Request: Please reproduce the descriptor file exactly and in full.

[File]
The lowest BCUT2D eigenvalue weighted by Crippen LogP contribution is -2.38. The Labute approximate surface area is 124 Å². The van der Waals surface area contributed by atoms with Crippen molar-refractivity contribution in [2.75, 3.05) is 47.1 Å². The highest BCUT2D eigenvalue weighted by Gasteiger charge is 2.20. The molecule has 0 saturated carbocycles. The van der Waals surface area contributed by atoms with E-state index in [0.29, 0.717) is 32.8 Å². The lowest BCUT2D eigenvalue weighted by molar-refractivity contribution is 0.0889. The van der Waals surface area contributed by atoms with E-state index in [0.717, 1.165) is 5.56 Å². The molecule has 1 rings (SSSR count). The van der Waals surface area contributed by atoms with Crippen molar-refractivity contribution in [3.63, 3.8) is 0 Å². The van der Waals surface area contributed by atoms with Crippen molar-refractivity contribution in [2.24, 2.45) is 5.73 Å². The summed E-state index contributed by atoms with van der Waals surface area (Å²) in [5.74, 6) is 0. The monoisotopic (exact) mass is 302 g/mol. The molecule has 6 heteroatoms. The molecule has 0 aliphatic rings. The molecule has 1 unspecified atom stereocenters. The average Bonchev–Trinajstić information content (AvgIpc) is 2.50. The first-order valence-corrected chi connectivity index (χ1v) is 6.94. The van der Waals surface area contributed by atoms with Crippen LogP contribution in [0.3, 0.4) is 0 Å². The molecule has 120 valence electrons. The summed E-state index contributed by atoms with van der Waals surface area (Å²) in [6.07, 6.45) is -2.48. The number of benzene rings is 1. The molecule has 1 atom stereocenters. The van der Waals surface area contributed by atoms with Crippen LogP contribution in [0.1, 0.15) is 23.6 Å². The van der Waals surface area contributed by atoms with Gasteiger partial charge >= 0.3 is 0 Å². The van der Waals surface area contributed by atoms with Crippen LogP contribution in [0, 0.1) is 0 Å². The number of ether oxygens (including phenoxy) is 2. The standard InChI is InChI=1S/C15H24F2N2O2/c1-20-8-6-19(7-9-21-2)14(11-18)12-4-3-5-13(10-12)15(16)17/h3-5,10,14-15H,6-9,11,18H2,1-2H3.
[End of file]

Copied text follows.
The lowest BCUT2D eigenvalue weighted by Crippen LogP contribution is -2.38. The Labute approximate surface area is 124 Å². The van der Waals surface area contributed by atoms with Crippen molar-refractivity contribution in [2.75, 3.05) is 47.1 Å². The highest BCUT2D eigenvalue weighted by Gasteiger charge is 2.20. The molecule has 0 saturated carbocycles. The van der Waals surface area contributed by atoms with E-state index in [0.29, 0.717) is 32.8 Å². The lowest BCUT2D eigenvalue weighted by molar-refractivity contribution is 0.0889. The van der Waals surface area contributed by atoms with E-state index in [0.717, 1.165) is 5.56 Å². The molecule has 1 rings (SSSR count). The van der Waals surface area contributed by atoms with Crippen molar-refractivity contribution in [3.63, 3.8) is 0 Å². The van der Waals surface area contributed by atoms with Crippen molar-refractivity contribution in [2.24, 2.45) is 5.73 Å². The summed E-state index contributed by atoms with van der Waals surface area (Å²) in [5.74, 6) is 0. The monoisotopic (exact) mass is 302 g/mol. The molecule has 6 heteroatoms. The molecule has 0 aliphatic rings. The molecule has 1 unspecified atom stereocenters. The average Bonchev–Trinajstić information content (AvgIpc) is 2.50. The first-order valence-corrected chi connectivity index (χ1v) is 6.94. The van der Waals surface area contributed by atoms with Crippen LogP contribution in [0.3, 0.4) is 0 Å². The molecule has 120 valence electrons. The summed E-state index contributed by atoms with van der Waals surface area (Å²) in [6.07, 6.45) is -2.48. The number of benzene rings is 1. The molecule has 1 atom stereocenters. The van der Waals surface area contributed by atoms with Crippen LogP contribution in [0.1, 0.15) is 23.6 Å². The van der Waals surface area contributed by atoms with Gasteiger partial charge >= 0.3 is 0 Å². The van der Waals surface area contributed by atoms with Crippen LogP contribution in [0, 0.1) is 0 Å². The number of ether oxygens (including phenoxy) is 2. The standard InChI is InChI=1S/C15H24F2N2O2/c1-20-8-6-19(7-9-21-2)14(11-18)12-4-3-5-13(10-12)15(16)17/h3-5,10,14-15H,6-9,11,18H2,1-2H3.